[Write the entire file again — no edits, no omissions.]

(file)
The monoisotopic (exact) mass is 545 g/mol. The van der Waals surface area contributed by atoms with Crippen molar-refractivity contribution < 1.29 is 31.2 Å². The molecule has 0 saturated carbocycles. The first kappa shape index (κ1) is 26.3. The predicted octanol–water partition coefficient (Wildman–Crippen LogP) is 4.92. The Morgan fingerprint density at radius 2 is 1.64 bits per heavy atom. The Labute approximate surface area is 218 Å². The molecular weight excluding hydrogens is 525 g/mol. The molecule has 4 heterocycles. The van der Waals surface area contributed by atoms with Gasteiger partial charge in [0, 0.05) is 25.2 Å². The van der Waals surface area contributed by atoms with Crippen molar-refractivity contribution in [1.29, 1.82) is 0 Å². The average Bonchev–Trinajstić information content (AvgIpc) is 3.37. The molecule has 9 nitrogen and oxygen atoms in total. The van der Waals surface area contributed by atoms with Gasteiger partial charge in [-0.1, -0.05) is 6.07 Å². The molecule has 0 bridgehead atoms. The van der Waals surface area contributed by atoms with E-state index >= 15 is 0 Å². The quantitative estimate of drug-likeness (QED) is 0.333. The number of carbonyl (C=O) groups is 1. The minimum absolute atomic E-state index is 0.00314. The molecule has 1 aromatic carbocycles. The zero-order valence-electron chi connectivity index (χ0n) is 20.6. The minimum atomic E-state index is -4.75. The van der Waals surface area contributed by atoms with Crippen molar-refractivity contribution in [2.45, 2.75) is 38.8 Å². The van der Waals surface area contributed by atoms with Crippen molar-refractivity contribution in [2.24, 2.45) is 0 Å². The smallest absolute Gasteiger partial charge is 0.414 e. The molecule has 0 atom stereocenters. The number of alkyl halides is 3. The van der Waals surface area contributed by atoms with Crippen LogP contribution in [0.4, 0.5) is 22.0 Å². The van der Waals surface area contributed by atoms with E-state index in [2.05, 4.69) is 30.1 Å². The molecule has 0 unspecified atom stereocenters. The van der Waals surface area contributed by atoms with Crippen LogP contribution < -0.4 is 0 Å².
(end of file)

The monoisotopic (exact) mass is 545 g/mol. The van der Waals surface area contributed by atoms with Crippen molar-refractivity contribution < 1.29 is 31.2 Å². The molecule has 0 saturated carbocycles. The first kappa shape index (κ1) is 26.3. The predicted octanol–water partition coefficient (Wildman–Crippen LogP) is 4.92. The Morgan fingerprint density at radius 2 is 1.64 bits per heavy atom. The Labute approximate surface area is 218 Å². The molecular weight excluding hydrogens is 525 g/mol. The molecule has 4 heterocycles. The van der Waals surface area contributed by atoms with Gasteiger partial charge in [0, 0.05) is 25.2 Å². The van der Waals surface area contributed by atoms with Crippen molar-refractivity contribution in [1.29, 1.82) is 0 Å². The average Bonchev–Trinajstić information content (AvgIpc) is 3.37. The molecule has 9 nitrogen and oxygen atoms in total. The van der Waals surface area contributed by atoms with Gasteiger partial charge in [-0.1, -0.05) is 6.07 Å². The molecule has 0 bridgehead atoms. The van der Waals surface area contributed by atoms with E-state index >= 15 is 0 Å². The quantitative estimate of drug-likeness (QED) is 0.333. The number of carbonyl (C=O) groups is 1. The minimum absolute atomic E-state index is 0.00314. The molecule has 1 aromatic carbocycles. The zero-order valence-electron chi connectivity index (χ0n) is 20.6. The minimum atomic E-state index is -4.75. The van der Waals surface area contributed by atoms with Crippen molar-refractivity contribution in [2.45, 2.75) is 38.8 Å². The van der Waals surface area contributed by atoms with Crippen molar-refractivity contribution in [2.24, 2.45) is 0 Å². The smallest absolute Gasteiger partial charge is 0.414 e. The molecule has 0 atom stereocenters. The number of alkyl halides is 3. The van der Waals surface area contributed by atoms with Crippen LogP contribution in [0.4, 0.5) is 22.0 Å². The van der Waals surface area contributed by atoms with E-state index in [2.05, 4.69) is 30.1 Å². The molecule has 0 unspecified atom stereocenters. The van der Waals surface area contributed by atoms with Crippen LogP contribution < -0.4 is 0 Å².